KAPALUA, Hawaii — Xander Schauffele tied the Plantation course record at Kapalua with 11-under-par 62 on Sunday, and he needed every shot to beat Gary Woodland by one shot and win the Sentry Tournament of Champions.
Schauffele started the final round five shots out of the lead and opened with a bogey.
His fortunes turned quickly, and it got better with every hole. He ran off three consecutive birdies. He chipped in from the front of the green on the par-5 ninth for eagle. He holed a wedge from 107 yards for another eagle on No. 12. He took his first lead with back-to-back birdies on the 14th and 15th holes, both times coming close to chipping in for more eagles.
Tied with Woodland over the closing holes, Schauffele finished birdie-birdie to match four players for the record.
“It was a crazy day,” Schauffele said after his fourth career PGA Tour victory, and second in as many starts this season. “I didn’t do much leaderboard watching. I knew it was going to be a birdie fest at the end. We kept our head down and made a run for it.”
Woodland had a chance to force a playoff, but he hit his drive on the par-5 18th so far – 390 yards downhill but into a Kona wind – that he was between clubs. He tried to draw a hard 4-iron and left it out to the right, hit a pitch-and-run to 10 feet and missed the birdie putt.
It was a tough loss for Woodland. He started the final round with a three-shot lead and closed with a bogey-free 68. He never shot worse than 68 all week and was the only player in the winners-only field to have all four rounds in the 60s.
It still wasn’t enough.
“This one will sting,” Woodland said.
Schauffele, 25, was in the group ahead of him, and Woodland could see as he went after the left flag on the tough 17th hole to just inside 10 feet for the first birdie of the final round. Woodland hit his approach to just inside 12 feet, and made the second birdie of the day to tie for the lead.
Schauffele wasn’t finished. He hammered a 3-wood onto the green at the 18th to about 12 feet, narrowly missing his third eagle of the final round. He rolled it in for his 62 to finish at 23-under 269, and then had to wait.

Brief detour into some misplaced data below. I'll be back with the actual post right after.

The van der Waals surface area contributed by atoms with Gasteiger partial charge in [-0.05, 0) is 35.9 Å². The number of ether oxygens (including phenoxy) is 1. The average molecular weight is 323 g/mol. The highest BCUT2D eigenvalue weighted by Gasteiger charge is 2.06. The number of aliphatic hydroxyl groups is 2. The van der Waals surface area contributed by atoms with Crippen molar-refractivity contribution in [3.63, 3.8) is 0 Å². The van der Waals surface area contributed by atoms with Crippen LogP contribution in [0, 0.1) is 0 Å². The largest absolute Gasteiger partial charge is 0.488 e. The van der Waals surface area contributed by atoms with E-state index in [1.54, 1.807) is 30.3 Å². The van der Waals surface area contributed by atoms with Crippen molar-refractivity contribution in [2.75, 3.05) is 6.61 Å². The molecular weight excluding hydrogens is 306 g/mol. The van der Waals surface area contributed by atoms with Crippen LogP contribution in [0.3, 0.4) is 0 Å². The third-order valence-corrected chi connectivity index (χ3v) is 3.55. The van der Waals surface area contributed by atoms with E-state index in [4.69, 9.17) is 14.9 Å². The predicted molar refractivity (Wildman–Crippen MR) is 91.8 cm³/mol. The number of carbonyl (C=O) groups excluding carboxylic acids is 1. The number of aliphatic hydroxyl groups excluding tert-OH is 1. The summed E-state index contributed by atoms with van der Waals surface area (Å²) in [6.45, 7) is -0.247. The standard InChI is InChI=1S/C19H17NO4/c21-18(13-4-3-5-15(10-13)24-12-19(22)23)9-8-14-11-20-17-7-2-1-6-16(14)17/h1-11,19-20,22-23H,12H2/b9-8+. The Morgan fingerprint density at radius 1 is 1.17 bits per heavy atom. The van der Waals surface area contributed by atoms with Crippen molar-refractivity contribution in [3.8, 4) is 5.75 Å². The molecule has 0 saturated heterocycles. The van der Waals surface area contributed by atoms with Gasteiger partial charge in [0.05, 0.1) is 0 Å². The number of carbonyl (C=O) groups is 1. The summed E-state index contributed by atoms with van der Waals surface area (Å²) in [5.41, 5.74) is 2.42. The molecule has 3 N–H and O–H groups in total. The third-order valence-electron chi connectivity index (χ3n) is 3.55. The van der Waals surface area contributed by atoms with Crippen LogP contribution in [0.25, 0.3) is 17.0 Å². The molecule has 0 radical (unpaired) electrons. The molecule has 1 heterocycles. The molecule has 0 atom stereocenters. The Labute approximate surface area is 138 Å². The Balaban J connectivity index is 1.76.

Given a chance to watch on TV, Schauffele figured there would be a camera on him. He chose to wait in the trailer, listening to traffic over the radios, taking a second to realize that Woodland had missed his putt and it was over.
Before long, he had a lei around his neck and the trophy in his hands, along with one other perk.
“It means I get to come back, which is even better,” Schauffele said.
He doesn’t get as much attention as some others from the vaunted high school class of 2011 – Jordan Spieth, Justin Thomas head that list. Schauffele is becoming increasingly tough to ignore. This is the second time in three seasons that he has at least two victories. That includes a World Golf Championship last fall in Shanghai, and the Tour Championship to close out the 2017 season.
Thomas closed with 65 to finish alone in third.
Woodland couldn’t think of much he did wrong except fail to take advantage of a few pins he could have played to more aggressively. But he found no consolation in losing to a guy who shot 62 in the tougher of the two wind directions on the west end of Maui.
“I don’t think it will ever be easy because I still believe I was playing well enough to shoot 66 today,” Woodland said. “You have an iron into the par 5 in the middle of the fairway on the last hole, you expect to make birdie. I had killed the par 5s all week this week, which is what you’ve got to do out here. So I knew what he was doing and the competitor in me knew I needed to do one better. And unfortunately, I didn’t get it done.”
Neither did Rory McIlroy.
He played in the final group with Woodland, three shots behind, knowing he had played in the final group six times last year without winning. He got within two shots early, but didn’t make a birdie after the fifth hole and closed with a 72 to tie for fourth with Dustin Johnson (67) and Marc Leishman (71).
“I gave myself plenty of chances, just couldn’t get anything to drop,” McIlroy said.
Brooks Koepka closed with 69 to finish 24th, meaning Justin Rose returns to No. 1 in the world.